February 1st, 2013, marked the first annual World Hijab Day in recognition of millions of Muslim women who choose to wear the hijab and live a life of modesty.
The brainchild of this movement is a New York resident, Nazma Khan, who came up with the idea as a means to foster religious tolerance and understanding by inviting women (non-Hijabi Muslims/non-Muslims) to experience the hijab for one day.
For many people, the hijab is a symbol of oppression and segregation. By opening up new pathways to understanding, Nazma hopes to counteract some of the controversies surrounding why Muslim women choose to wear the hijab.
Nazma knows exactly what she’s talking about. The social activist came to this country from Bangladesh at the tender age of eleven where she found herself being the only hijabi in middle school. She remembers her experience as a difficult one.
“Growing up in the Bronx, in NYC, I experienced a great deal of discrimination due to my hijab, ‘she reflects. ‘In middle school, I was ‘Batman’ or ‘ninja’. When I entered University after 9/11, I was called Osama bin laden or terrorist. It was awful. I figured the only way to end discrimination is if we ask our fellow sisters to experience hijab themselves.”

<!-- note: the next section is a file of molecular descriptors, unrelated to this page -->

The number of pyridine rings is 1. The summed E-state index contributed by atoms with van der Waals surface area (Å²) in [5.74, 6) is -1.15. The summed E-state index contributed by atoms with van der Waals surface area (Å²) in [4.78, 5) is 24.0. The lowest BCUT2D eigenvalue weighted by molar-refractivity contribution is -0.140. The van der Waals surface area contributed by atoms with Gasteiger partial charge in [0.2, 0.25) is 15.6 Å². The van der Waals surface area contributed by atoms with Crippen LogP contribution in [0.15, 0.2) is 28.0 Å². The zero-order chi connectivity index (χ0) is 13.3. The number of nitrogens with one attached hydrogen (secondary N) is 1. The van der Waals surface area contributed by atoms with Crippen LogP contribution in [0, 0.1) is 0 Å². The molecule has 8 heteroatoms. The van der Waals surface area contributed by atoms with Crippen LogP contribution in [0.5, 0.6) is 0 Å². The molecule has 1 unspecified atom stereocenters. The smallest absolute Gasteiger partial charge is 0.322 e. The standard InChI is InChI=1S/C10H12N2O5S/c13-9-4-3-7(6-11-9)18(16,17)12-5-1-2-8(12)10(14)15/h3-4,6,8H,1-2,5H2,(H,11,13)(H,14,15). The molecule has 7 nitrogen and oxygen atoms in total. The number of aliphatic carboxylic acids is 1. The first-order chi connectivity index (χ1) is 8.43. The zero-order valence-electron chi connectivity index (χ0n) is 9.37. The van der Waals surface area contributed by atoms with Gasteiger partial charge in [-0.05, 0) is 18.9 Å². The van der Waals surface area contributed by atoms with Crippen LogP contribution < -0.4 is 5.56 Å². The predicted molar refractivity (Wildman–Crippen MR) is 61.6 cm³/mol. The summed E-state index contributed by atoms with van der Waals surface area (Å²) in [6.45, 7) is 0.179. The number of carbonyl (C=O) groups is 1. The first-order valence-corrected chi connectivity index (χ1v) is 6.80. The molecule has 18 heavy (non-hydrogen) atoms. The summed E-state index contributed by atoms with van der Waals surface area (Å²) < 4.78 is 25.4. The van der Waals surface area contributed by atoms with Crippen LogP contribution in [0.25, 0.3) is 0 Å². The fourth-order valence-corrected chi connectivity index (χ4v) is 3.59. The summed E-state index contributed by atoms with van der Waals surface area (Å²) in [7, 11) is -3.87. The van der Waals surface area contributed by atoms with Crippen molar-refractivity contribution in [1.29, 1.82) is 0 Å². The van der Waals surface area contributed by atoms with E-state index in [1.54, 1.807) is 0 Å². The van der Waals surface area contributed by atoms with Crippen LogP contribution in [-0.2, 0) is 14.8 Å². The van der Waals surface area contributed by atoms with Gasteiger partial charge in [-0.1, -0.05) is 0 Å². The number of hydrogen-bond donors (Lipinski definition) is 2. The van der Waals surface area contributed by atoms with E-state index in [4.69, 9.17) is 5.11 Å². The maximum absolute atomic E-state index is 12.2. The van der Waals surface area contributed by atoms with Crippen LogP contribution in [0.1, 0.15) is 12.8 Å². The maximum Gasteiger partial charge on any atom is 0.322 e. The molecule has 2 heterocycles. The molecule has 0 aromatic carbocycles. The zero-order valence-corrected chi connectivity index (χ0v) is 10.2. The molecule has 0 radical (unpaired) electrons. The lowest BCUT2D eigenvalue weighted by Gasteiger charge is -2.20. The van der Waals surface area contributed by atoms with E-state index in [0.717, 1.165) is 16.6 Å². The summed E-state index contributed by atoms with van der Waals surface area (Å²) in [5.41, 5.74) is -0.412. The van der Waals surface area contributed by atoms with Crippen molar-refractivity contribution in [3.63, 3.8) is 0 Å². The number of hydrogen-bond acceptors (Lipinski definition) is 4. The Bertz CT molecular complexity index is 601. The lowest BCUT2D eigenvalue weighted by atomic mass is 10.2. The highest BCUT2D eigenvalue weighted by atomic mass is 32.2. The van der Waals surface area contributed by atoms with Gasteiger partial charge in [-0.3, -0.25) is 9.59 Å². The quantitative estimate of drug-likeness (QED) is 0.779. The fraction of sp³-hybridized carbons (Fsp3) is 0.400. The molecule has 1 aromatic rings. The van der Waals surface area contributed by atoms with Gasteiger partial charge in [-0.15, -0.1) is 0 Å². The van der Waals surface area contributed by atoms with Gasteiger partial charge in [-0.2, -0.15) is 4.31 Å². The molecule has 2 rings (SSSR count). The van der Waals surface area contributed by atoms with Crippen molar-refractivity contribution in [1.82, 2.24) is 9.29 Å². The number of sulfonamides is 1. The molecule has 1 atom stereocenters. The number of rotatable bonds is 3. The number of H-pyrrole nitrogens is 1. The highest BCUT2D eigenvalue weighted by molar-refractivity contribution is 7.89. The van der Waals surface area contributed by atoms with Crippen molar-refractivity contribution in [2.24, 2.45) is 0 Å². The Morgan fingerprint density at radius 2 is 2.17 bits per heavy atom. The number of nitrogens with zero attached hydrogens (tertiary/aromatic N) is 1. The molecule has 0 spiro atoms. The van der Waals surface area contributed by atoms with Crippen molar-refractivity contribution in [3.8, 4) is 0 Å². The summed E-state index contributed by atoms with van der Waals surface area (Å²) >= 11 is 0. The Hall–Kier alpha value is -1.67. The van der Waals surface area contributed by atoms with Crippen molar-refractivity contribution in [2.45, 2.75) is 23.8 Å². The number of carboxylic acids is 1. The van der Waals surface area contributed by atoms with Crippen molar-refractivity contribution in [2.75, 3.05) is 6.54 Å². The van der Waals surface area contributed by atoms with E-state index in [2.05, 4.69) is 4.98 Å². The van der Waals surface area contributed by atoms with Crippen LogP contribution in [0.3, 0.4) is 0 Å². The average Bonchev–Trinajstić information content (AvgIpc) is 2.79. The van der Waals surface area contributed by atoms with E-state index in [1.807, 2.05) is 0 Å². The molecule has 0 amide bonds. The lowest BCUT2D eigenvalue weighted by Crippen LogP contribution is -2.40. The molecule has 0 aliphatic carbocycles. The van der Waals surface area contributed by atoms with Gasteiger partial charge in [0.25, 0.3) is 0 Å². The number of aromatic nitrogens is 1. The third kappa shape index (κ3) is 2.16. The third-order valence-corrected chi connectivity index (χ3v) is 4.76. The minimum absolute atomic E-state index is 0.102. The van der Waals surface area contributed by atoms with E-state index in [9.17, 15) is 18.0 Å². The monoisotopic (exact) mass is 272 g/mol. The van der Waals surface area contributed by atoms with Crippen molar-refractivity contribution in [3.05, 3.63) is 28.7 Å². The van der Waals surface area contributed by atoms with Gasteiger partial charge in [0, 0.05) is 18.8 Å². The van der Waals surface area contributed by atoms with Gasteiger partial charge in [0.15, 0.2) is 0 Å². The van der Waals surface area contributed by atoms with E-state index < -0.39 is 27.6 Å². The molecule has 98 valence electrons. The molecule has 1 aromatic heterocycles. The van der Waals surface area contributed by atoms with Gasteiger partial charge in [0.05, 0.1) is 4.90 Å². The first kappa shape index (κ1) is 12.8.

The whole movement is organized using social networking sites. It has attracted the interest of many Muslims and non-Muslims in more than 140 countries worldwide. WHD literature has been translated in 56 languages. There are over 91+ appointed World Hijab Day ambassadors in over 33+ countries. This movement has been endorsed by celebrities like Mrs. Universe 2013 (Carol Lee), politicians such as Dr. Amina Namadi Sambo (Wife, Vice President(Nigeria)), and well known scholars like Mufti Ismail Menk, Dr. Yasir Qadhi, Sheikh Omar Suleiman and many more. This global movement has been covered by mainstream news media such as BBC, Al-Jazeera, Huffington Post, and many more.
Through out last year, Nazma Khan has been invited as a guest speaker at universities, high schools and religious organisations. Nazma, also had the pleasure to present the World Hijab Day to the holocaust survivors at Kupferberg Holocaust Center where she utterly felt loved and welcome.
“World Hijab Day has shown my students a most powerful lesson in accepting individual differences.” -Dr. Arthur Flug (Executive Director, Kupferberg Holocaust Center)
This year, Nazma Khan’s aim is to have 10 million participants worldwide and asking for everyone’s support.